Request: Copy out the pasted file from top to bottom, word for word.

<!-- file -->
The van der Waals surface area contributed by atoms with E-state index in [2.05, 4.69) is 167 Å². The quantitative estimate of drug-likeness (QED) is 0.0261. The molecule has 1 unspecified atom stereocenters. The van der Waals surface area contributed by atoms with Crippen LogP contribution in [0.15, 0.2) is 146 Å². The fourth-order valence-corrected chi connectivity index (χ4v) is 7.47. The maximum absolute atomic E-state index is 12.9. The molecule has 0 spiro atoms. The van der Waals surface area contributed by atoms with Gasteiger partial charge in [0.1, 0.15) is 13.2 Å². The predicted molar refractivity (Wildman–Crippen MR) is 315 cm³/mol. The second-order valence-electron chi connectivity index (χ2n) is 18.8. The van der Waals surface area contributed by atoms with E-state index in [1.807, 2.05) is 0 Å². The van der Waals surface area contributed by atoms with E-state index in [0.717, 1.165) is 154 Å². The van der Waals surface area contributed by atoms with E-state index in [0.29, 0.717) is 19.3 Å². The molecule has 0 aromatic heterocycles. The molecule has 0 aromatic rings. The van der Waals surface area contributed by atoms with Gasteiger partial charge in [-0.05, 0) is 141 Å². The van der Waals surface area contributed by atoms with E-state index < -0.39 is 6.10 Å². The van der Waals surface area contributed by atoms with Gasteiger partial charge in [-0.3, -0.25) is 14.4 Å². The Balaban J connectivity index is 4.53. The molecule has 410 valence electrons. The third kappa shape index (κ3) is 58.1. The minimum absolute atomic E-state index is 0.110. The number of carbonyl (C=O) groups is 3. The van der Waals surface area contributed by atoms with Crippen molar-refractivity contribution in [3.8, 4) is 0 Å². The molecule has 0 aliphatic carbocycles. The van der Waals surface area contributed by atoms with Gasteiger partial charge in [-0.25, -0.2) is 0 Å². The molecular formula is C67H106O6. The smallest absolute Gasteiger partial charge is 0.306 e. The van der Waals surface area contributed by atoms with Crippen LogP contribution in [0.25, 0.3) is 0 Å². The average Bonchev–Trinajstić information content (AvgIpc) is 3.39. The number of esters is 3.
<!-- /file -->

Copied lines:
The van der Waals surface area contributed by atoms with E-state index in [2.05, 4.69) is 167 Å². The quantitative estimate of drug-likeness (QED) is 0.0261. The molecule has 1 unspecified atom stereocenters. The van der Waals surface area contributed by atoms with Crippen LogP contribution in [0.15, 0.2) is 146 Å². The fourth-order valence-corrected chi connectivity index (χ4v) is 7.47. The maximum absolute atomic E-state index is 12.9. The molecule has 0 spiro atoms. The van der Waals surface area contributed by atoms with Gasteiger partial charge in [0.1, 0.15) is 13.2 Å². The predicted molar refractivity (Wildman–Crippen MR) is 315 cm³/mol. The second-order valence-electron chi connectivity index (χ2n) is 18.8. The van der Waals surface area contributed by atoms with E-state index in [1.807, 2.05) is 0 Å². The van der Waals surface area contributed by atoms with E-state index in [0.717, 1.165) is 154 Å². The van der Waals surface area contributed by atoms with E-state index in [0.29, 0.717) is 19.3 Å². The molecule has 0 aromatic heterocycles. The molecule has 0 aromatic rings. The van der Waals surface area contributed by atoms with Gasteiger partial charge in [-0.05, 0) is 141 Å². The van der Waals surface area contributed by atoms with E-state index < -0.39 is 6.10 Å². The van der Waals surface area contributed by atoms with Gasteiger partial charge in [-0.3, -0.25) is 14.4 Å². The Balaban J connectivity index is 4.53. The molecule has 410 valence electrons. The third kappa shape index (κ3) is 58.1. The minimum absolute atomic E-state index is 0.110. The number of carbonyl (C=O) groups is 3. The van der Waals surface area contributed by atoms with Crippen molar-refractivity contribution in [3.8, 4) is 0 Å². The molecule has 0 aliphatic carbocycles. The van der Waals surface area contributed by atoms with Gasteiger partial charge in [-0.25, -0.2) is 0 Å². The molecular formula is C67H106O6. The smallest absolute Gasteiger partial charge is 0.306 e. The van der Waals surface area contributed by atoms with Crippen LogP contribution in [0.25, 0.3) is 0 Å². The average Bonchev–Trinajstić information content (AvgIpc) is 3.39. The number of esters is 3.